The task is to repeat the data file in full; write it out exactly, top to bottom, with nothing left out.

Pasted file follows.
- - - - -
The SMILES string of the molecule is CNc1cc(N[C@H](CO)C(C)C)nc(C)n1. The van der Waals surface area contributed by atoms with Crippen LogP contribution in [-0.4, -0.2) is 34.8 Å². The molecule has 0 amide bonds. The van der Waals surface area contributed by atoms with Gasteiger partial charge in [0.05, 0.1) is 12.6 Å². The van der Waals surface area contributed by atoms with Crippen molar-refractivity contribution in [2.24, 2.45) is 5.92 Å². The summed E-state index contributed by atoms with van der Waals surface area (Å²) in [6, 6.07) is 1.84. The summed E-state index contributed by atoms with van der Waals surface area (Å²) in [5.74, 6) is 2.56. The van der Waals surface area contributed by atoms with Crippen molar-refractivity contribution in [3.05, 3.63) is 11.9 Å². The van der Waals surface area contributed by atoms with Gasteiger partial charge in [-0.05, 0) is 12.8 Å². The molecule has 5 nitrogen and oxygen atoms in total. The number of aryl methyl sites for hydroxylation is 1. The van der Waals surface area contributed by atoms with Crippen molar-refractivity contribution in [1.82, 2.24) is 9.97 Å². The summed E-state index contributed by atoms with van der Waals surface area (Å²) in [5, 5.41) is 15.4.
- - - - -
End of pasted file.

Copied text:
The SMILES string of the molecule is CNc1cc(N[C@H](CO)C(C)C)nc(C)n1. The van der Waals surface area contributed by atoms with Crippen LogP contribution in [-0.4, -0.2) is 34.8 Å². The molecule has 0 amide bonds. The van der Waals surface area contributed by atoms with Gasteiger partial charge in [0.05, 0.1) is 12.6 Å². The van der Waals surface area contributed by atoms with Crippen molar-refractivity contribution in [2.24, 2.45) is 5.92 Å². The summed E-state index contributed by atoms with van der Waals surface area (Å²) in [6, 6.07) is 1.84. The summed E-state index contributed by atoms with van der Waals surface area (Å²) in [5.74, 6) is 2.56. The van der Waals surface area contributed by atoms with Crippen molar-refractivity contribution in [3.05, 3.63) is 11.9 Å². The van der Waals surface area contributed by atoms with Gasteiger partial charge in [-0.05, 0) is 12.8 Å². The molecule has 5 nitrogen and oxygen atoms in total. The number of aryl methyl sites for hydroxylation is 1. The van der Waals surface area contributed by atoms with Crippen molar-refractivity contribution in [1.82, 2.24) is 9.97 Å². The summed E-state index contributed by atoms with van der Waals surface area (Å²) in [5, 5.41) is 15.4.